Barbaro deserves his own film. Remember Barbaro? He was the beautiful, rich brown, seemingly preternatural American thoroughbred horse who won the 2006 Kentucky Derby by six and a half lengths—a margin larger than any Louisville victory since the 1946 Triple Crown winner—just two weeks before his hopeful run in the next leg of the Crown resulted in an injury that eventually, slowly, killed him.
Part of the mystery of horse racing is the elusiveness of the creatures themselves. Do they have good lives or bad lives? Do they want to race? Few of them rise to the level of public empathy, but Barbaro did. When brothers Brad and John Hennegan set out to follow six trainers and six horses on their journey toward the ultimate horse race (the Derby) in 2006, they had no idea that one of their animal stars would prove to be more of a draw than any of their human subjects. Now, the movie's publicity materials boast about "never-before-seen footage of a young Barbaro," and he, truly, is the highlight of the film.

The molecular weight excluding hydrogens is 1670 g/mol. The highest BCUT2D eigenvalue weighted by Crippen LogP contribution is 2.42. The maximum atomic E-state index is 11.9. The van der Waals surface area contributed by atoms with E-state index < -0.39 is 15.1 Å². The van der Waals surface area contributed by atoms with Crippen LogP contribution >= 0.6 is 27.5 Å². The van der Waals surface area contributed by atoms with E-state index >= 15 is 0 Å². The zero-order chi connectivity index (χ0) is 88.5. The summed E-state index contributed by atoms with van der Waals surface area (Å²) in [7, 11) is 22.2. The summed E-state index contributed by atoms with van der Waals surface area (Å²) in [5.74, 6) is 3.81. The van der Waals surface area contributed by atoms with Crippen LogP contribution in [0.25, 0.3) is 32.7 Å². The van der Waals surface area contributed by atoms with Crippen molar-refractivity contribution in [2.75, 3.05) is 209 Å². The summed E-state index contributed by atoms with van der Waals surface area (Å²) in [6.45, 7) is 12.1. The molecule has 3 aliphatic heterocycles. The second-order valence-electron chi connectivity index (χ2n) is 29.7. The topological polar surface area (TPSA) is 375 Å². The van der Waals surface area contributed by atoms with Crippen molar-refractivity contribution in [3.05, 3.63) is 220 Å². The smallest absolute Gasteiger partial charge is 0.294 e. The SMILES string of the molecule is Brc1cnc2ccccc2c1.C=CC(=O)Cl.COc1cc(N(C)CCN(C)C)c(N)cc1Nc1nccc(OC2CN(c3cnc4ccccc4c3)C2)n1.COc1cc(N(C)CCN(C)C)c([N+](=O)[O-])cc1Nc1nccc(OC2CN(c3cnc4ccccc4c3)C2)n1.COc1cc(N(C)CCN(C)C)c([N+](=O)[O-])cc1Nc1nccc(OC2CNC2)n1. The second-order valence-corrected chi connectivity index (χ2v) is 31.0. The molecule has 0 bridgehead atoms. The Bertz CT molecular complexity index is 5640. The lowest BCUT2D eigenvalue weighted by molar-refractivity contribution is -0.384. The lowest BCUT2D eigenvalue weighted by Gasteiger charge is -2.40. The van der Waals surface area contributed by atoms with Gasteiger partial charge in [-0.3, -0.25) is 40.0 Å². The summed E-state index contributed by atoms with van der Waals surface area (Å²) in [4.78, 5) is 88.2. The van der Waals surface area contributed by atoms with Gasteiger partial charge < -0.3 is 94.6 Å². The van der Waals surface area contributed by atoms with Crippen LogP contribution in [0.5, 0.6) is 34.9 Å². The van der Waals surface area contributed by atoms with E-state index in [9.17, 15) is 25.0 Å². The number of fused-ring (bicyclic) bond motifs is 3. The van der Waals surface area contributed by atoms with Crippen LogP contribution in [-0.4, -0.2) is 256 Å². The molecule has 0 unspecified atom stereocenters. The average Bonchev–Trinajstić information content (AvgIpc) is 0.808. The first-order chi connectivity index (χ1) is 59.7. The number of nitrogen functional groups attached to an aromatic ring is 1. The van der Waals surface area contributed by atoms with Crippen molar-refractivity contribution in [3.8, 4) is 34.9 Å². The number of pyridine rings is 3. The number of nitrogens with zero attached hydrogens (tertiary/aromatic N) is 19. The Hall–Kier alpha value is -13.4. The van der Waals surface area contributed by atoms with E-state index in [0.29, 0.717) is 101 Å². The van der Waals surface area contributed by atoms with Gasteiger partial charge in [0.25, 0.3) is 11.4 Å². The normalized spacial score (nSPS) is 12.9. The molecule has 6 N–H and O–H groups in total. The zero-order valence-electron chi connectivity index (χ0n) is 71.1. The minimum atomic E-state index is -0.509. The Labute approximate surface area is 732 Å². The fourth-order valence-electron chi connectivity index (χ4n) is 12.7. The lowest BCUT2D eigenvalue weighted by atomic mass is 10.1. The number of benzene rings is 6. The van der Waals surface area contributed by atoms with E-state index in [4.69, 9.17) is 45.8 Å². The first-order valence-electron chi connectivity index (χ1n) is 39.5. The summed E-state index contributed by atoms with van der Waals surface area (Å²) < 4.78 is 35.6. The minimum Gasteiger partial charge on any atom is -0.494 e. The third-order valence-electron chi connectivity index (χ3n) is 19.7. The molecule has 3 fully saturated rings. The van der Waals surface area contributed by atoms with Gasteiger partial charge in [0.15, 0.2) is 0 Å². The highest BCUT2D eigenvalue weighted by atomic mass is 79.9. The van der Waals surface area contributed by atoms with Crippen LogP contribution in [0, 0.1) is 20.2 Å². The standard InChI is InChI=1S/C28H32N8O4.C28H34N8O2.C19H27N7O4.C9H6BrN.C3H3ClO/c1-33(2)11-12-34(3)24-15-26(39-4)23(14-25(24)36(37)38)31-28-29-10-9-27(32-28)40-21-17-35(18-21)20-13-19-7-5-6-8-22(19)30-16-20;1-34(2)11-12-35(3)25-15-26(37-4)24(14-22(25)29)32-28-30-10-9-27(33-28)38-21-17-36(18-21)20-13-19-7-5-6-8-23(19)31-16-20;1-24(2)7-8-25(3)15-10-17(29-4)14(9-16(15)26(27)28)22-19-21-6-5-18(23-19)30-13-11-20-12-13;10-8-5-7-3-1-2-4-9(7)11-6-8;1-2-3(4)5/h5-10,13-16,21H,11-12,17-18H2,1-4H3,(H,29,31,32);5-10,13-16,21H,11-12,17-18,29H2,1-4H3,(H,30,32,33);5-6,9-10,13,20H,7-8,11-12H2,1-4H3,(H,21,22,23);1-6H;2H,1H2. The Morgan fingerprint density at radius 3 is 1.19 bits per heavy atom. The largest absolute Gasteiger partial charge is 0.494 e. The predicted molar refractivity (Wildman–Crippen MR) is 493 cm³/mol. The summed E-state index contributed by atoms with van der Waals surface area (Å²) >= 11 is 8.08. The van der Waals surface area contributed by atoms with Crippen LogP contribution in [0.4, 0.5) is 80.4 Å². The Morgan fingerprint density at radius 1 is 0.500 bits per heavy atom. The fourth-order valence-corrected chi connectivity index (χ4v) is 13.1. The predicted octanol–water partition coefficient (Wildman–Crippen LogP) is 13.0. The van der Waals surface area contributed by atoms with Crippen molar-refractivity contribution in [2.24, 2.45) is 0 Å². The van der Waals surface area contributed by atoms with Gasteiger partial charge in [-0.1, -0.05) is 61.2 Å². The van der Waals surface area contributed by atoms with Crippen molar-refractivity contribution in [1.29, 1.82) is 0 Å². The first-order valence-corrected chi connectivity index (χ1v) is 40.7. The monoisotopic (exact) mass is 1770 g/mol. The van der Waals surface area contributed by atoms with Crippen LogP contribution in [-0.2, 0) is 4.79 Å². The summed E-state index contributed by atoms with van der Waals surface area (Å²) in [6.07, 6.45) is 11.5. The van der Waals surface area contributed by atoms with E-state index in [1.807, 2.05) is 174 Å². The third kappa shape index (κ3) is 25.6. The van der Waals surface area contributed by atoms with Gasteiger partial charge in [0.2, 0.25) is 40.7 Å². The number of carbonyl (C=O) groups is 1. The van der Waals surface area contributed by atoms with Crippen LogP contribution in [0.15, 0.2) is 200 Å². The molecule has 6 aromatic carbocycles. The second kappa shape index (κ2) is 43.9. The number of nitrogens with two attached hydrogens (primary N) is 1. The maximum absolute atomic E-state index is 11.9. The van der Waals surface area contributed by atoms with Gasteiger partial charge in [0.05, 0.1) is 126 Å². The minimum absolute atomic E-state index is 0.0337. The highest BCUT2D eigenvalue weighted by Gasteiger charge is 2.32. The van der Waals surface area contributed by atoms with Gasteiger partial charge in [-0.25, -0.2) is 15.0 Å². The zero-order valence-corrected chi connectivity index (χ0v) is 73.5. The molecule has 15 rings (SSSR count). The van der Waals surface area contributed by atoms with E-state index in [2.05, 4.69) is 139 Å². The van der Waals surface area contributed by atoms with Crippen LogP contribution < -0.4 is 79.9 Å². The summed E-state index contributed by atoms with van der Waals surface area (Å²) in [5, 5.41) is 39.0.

But horse racing is a great subject in itself, characterized by tension between the seedy and the dignified, the rich and the poor, the Sunday bettor and the addict—and between silver-spoon trainers and salt-of-the-earth trainers, between guys looking to make a buck and a name and guys who lie right down with the horses on the hay in their stalls. In this movie, it's not always possible to tell who's who. The trainer who comes across as the kindest and gentlest is also the one working for a Dubai sheikh. One of the best characters is a hanger-on who carries $1,034 in his jeans pocket, plans to crack an $800 bottle of wine if his horse wins the Derby, and is always trying to talk somebody into taking out a short-term, high-interest loan from him. He's the son of one of the trainers, and he's in grade school.